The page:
As we all know, Cleveland has a rich history of industry, go-getters and small businesses. What we want to uncover with this new history blog at the Keep It Local Project is how Cleveland's small businesses today can carry on this history and open our eyes to aspects of our city we never would have known about. Enjoy our second installment, and look out for more!
Once Upon a Time Toys
We have a tale of history straight from Once Upon a Time!
“The building on the corner of Detroit Road and Wright Ave has been in the hands of the Fasolo family for generations. Originally, it housed a drug store before becoming Beechcliff Foods in the 40s or 50s. The food store was owned and operated by Joe Fasolo (the butcher) and his sister Louise (the check out girl fondly known as Mrs. Beechcliff). They met the grocery needs of Rocky River residents until Heinen’s opened in the 80s. The building next door housed a knitting store that sold everything for knitting including giant looms.
Your Bean Counters
Brian Fabo of local architectural business Fabo Architecture has sponsored local artist Daniel Rothenfeld Studio, LLC using art to reinvigorate and highlight historic “Gravity Place” in the Cleveland Centre district in Cleveland. We have some historic background on the site given by Rothenfeld himself in his project description:
“In 1796 Moses Cleveland surveyed a Euclidian Grid imposing a New England town square in the Western Reserve frontier for real estate speculation. By 1833 the Cleveland village had 5000 residents. As population spread out between East and West side settlements along the banks of the Cuyahoga River, ‘Public Square’ was not adequate to provide unity for the city, divided by growth and demanding a greater order.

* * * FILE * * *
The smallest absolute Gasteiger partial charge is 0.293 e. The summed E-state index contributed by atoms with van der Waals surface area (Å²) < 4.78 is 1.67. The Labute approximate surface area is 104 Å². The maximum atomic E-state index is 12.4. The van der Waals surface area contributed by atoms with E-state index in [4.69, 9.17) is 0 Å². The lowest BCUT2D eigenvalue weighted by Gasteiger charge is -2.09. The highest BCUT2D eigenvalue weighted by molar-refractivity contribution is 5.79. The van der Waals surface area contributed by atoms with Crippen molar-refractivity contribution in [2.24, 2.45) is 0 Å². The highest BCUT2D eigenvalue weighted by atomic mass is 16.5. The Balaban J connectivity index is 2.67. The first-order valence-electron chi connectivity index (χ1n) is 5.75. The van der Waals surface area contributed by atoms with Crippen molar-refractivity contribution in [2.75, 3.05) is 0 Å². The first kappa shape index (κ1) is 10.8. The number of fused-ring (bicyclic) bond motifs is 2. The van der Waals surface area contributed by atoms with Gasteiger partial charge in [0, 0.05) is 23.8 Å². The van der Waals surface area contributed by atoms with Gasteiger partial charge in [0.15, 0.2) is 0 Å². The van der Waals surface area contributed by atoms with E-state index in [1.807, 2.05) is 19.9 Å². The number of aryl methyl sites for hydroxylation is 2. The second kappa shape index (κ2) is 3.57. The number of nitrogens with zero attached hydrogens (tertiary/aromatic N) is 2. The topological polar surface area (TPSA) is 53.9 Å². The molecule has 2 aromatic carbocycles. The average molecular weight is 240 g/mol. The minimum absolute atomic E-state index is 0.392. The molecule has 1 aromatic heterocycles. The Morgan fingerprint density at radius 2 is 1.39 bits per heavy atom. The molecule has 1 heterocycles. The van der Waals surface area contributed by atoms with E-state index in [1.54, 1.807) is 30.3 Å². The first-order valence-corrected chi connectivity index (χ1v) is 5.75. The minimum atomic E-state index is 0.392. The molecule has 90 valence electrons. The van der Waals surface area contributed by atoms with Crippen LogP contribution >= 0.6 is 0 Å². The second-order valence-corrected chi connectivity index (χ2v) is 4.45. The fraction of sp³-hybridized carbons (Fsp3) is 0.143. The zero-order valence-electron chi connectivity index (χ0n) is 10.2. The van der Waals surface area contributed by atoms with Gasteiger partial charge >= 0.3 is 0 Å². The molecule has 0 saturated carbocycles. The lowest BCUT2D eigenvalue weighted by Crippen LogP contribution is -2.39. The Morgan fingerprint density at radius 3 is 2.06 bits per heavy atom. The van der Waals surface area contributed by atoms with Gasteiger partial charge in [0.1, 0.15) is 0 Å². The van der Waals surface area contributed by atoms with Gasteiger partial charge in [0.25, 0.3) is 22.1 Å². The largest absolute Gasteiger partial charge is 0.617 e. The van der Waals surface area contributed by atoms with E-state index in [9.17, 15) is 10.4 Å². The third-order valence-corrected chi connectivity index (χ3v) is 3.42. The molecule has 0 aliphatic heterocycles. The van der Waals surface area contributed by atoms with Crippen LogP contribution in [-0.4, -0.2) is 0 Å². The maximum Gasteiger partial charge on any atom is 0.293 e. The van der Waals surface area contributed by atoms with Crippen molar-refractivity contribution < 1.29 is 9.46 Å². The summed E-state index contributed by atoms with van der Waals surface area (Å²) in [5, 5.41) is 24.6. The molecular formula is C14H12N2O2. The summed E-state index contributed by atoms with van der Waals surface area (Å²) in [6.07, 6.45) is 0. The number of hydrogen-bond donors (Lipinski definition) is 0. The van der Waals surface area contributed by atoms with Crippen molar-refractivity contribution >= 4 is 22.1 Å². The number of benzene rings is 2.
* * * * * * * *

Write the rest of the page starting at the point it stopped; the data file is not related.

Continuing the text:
Dedicated in 1833 by Cleveland’s first mayor John W. Willey and City Council president, Richard Hilliard, Cleveland Centre nucleated the city center to the Cuyahoga River. The infrastructure improvement fostered the idea of circulation to develop a lateral route across the river valley that accommodated the Ohio Erie Canal Basin (tow path trail) and strategically unified the divided settlements. Putting a crossroad at “Gravity Place,” the compass axis anchors Cleveland where the sunrise focal point tracks the measurement of daylight, linking the city to the movement of time.”
Rothenfeld’s work aims to bring the heritage of the community in a tangible light to rebuild awareness of the neighborhood’s historic infrastructure in a way that everyone can access. Thanks to Fabo Architecture and Daniel Rothenfeld for helping to make art a past, present, and future unifier in CLE!
Note: We didn't come up with this stuff ourselves! Please notice our source links that we used for our research, provided for us by our KILP member submitters! If you see no source links, we used information given to us straight from our members themselves.
This show ain't over yet! STAY TUNED for future installments, featuring submissions from members Cedar Lee SID, Amy Roth & Co, Everarbor Co, Mr. Chicken, Greater Cleveland Volunteers, Silver Dolphin Solutions, CPD Homes, Orlando Baking, and others!